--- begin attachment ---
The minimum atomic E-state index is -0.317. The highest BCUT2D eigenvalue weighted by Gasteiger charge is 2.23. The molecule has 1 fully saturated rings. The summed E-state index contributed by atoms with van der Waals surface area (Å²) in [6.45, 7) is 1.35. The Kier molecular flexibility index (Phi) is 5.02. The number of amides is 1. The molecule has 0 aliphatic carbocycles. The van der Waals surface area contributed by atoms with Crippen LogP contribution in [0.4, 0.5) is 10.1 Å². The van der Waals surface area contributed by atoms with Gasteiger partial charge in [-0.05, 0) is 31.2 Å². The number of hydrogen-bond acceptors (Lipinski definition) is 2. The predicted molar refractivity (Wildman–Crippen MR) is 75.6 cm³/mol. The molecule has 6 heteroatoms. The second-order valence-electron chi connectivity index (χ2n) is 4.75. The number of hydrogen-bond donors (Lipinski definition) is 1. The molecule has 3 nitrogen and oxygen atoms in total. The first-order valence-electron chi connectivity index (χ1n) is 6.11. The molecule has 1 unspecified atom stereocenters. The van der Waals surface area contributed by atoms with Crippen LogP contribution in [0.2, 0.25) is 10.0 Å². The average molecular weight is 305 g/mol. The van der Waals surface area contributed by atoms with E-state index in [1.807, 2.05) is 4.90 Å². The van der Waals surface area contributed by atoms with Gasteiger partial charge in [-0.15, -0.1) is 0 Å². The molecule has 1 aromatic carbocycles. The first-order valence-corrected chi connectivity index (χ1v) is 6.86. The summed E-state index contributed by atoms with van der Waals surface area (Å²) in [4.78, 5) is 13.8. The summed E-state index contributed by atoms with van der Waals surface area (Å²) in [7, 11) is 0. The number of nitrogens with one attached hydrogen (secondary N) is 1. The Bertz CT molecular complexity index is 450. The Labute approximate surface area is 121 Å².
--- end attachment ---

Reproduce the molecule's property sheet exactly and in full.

The minimum atomic E-state index is -0.317. The highest BCUT2D eigenvalue weighted by Gasteiger charge is 2.23. The molecule has 1 fully saturated rings. The summed E-state index contributed by atoms with van der Waals surface area (Å²) in [6.45, 7) is 1.35. The Kier molecular flexibility index (Phi) is 5.02. The number of amides is 1. The molecule has 0 aliphatic carbocycles. The van der Waals surface area contributed by atoms with Crippen LogP contribution in [0.4, 0.5) is 10.1 Å². The van der Waals surface area contributed by atoms with Gasteiger partial charge in [-0.05, 0) is 31.2 Å². The number of hydrogen-bond acceptors (Lipinski definition) is 2. The predicted molar refractivity (Wildman–Crippen MR) is 75.6 cm³/mol. The molecule has 6 heteroatoms. The second-order valence-electron chi connectivity index (χ2n) is 4.75. The number of hydrogen-bond donors (Lipinski definition) is 1. The molecule has 3 nitrogen and oxygen atoms in total. The first-order valence-electron chi connectivity index (χ1n) is 6.11. The molecule has 1 unspecified atom stereocenters. The van der Waals surface area contributed by atoms with Crippen LogP contribution in [0.2, 0.25) is 10.0 Å². The average molecular weight is 305 g/mol. The van der Waals surface area contributed by atoms with E-state index in [1.807, 2.05) is 4.90 Å². The van der Waals surface area contributed by atoms with Gasteiger partial charge in [-0.15, -0.1) is 0 Å². The molecule has 1 aromatic carbocycles. The first-order valence-corrected chi connectivity index (χ1v) is 6.86. The summed E-state index contributed by atoms with van der Waals surface area (Å²) in [4.78, 5) is 13.8. The summed E-state index contributed by atoms with van der Waals surface area (Å²) in [7, 11) is 0. The number of nitrogens with one attached hydrogen (secondary N) is 1. The Bertz CT molecular complexity index is 450. The Labute approximate surface area is 121 Å².